Tag Archives: Human

Cardiac Organoids Self-Organize to Mimic Human Heart

Researchers at the Austrian Academy of Sciences have developed the most realistic cardiac organoids to date. The tiny structures self-organize from pluripotent stem cells to form a hollow chamber that can beat. The method to create the ‘cardioids’ involves stimulating a variety of signaling pathways in stem cells and does not rely on conventional tissue… Read More »

Crispr Gene Editing Can Cause Unwanted Changes in Human Embryos, Study Finds

A powerful gene-editing tool called Crispr-Cas9, which this month nabbed the Nobel Prize in Chemistry for two female scientists, can cause serious side effects in the cells of human embryos, prompting them to discard large chunks of their genetic material, a new study has found. Administered to cells to repair a mutation that can cause… Read More »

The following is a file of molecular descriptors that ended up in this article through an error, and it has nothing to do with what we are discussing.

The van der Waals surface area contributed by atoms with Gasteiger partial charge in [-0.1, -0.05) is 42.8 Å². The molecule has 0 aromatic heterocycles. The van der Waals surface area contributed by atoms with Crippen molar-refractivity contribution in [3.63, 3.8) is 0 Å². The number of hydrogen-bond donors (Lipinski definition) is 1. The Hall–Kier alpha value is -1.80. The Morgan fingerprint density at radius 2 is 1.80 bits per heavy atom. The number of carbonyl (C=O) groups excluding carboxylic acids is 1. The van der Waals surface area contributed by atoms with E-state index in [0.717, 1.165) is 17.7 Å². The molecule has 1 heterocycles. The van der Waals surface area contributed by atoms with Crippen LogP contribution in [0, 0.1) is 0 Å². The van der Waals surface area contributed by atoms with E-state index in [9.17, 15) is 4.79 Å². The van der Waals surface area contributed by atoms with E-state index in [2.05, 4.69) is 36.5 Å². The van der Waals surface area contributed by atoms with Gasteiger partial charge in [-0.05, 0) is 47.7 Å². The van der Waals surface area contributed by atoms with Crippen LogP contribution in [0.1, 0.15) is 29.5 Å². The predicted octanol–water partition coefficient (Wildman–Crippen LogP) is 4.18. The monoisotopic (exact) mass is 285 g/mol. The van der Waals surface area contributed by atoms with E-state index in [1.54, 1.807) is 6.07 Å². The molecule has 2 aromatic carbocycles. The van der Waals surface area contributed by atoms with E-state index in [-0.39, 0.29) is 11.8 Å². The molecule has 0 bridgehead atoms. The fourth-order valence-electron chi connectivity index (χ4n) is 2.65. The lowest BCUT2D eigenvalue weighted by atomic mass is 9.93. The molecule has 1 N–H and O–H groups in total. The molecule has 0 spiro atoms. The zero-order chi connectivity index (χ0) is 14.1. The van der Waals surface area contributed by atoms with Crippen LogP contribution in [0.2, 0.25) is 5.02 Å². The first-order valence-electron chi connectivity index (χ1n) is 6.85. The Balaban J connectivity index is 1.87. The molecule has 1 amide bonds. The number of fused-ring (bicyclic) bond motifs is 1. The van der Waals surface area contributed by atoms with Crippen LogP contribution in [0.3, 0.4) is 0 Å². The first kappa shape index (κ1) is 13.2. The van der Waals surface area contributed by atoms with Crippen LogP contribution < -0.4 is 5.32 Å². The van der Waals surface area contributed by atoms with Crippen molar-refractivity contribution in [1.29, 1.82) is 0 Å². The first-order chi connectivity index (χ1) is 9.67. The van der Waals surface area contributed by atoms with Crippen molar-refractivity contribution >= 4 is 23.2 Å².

Intestinal Organoids Mimic Human Gut

Researchers at Ecole Polytechnique Fédérale de Lausanne (EPFL) in Switzerland have developed a mini intestine on a chip that closely mimics the morphology and cellular composition of the small intestine. The device could be useful for advancing personalized medicine, drug screening, and even paving the way for researchers to grow new tissues and organs in… Read More »

Human Sperm Stem Cells Grown in Lab, an Early Step Toward Infertility Treatment

Infertility affects one in seven men of reproductive age worldwide. One idea for treating male sterility is spermatogonial stem cell (SSC) therapy. In this approach, sperm stem cells in the testis are transferred to a test tube, cultured and nudged into becoming fully fledged sperm. However, a key bottleneck has been identifying just the right… Read More »